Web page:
Wednesday, May 28, 2014

Can You Look Yourself in the Eye? I Couldn’t

I have spent a lot of time over the last two years looking myself in the face in an attempt to ensure that my face remains calm. I would search for pressure in the brow, and tension around the eyes, lips and cheeks. I would do this without making eye contact with myself. When I started trying to make eye contact with myself it was uncomfortable and difficult. After a while I realized that eye contact with others may be uncomfortable for me because eye contact with myself is uncomfortable.

I realized that instead of looking myself directly in the pupil I would usually just look at my nose, or around rather than at the eyes. I even realized that often when I thought I was making eye contact with others, I was not looking them straight in the eye. I asked myself: “What does it mean that you cannot look yourself in the eye?” “Don’t you trust yourself?

The most interesting thing about this to me is what would happen if I tried to sustain eye contact with myself. I would look into my own pupil in the mirror for only a second or two and my eye would start to flinch. My eye would unconsciously begin to saccade away from making eye contact. This is because the brain areas devoted to controlling eye movements (such as the frontal eye fields, and the superior colliculus) were not habituated to continual eye contact. They were acting out of fear. The motor systems that control the eyes have been programmed unconsciously by some of our worst social experiences – the kinds of experiences where threat forces us to avert our gaze. We should all try to break this neurological reflex because it stunts our social growth. Also from junior high on two of my best friends had strabismus which prevents a person from directing both eyes toward the same fixation point (also known as cross-eye or lazy-eye). Because of this they avoided eye contact and I learned to do the same.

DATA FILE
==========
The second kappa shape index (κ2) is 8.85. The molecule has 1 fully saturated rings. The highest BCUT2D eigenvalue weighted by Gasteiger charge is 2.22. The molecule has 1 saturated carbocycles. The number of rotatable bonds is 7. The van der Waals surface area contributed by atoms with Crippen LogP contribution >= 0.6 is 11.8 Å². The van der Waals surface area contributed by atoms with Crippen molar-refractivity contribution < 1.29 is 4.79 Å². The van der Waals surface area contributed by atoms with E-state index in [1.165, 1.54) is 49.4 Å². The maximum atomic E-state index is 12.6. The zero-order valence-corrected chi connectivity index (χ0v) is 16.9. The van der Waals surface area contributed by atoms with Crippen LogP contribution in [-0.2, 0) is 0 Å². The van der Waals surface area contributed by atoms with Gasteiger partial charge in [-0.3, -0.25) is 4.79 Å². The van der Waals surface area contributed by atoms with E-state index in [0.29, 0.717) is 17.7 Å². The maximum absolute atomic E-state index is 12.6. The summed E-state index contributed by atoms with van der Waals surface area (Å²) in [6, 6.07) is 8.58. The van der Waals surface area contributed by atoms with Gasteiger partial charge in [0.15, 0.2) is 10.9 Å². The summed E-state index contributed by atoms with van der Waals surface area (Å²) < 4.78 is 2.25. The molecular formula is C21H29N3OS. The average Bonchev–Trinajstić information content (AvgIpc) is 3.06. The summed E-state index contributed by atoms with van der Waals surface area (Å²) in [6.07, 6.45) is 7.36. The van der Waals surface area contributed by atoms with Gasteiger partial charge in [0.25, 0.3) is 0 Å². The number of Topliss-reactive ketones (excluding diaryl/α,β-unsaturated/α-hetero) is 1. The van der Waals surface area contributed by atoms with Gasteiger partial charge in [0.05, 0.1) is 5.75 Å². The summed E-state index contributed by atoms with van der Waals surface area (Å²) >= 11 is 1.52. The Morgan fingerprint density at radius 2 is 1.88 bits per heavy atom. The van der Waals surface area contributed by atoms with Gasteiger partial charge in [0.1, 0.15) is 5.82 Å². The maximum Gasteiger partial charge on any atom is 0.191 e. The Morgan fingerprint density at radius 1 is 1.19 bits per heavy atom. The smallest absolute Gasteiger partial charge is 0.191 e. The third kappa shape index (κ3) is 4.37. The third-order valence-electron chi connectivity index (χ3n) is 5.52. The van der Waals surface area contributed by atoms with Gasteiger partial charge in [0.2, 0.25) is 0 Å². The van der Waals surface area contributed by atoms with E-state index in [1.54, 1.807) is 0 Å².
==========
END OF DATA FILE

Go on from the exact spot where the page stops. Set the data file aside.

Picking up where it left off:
At this point I knew that it was very important for me to spend a few minutes each day staring into my own pupils while monitoring my breathing and heart rate. If you can breathe deeply and peacefully while doing any activity you can habituate to it much faster. Try looking into your own eyes without making a face, without raising your eyebrows, and without squinting. Also, focus on noticing and resisting the impulse to glance away. After practicing this for a few weeks I can now make unwavering eye contact and feel calm while doing it. I have a slightly different relationship to myself now. I feel more trustworthy, and making eye contact with others looks more natural and feels less effortful.

I believe that lower eye-control centers, such as the superior colliculi are a hub for holding stress and anxiety. I think that I can sometimes feel the pressure to keep glancing around neurotically, and this comes from eye-motor centers that act below the level of conscious awareness. I think that the best way to retrain these centers is to incorporate “fixed gaze” practices into your meditation routine. When you are relaxing, spend a few minutes staring at a single point, and notice, and override the impulses you have to look around nervously.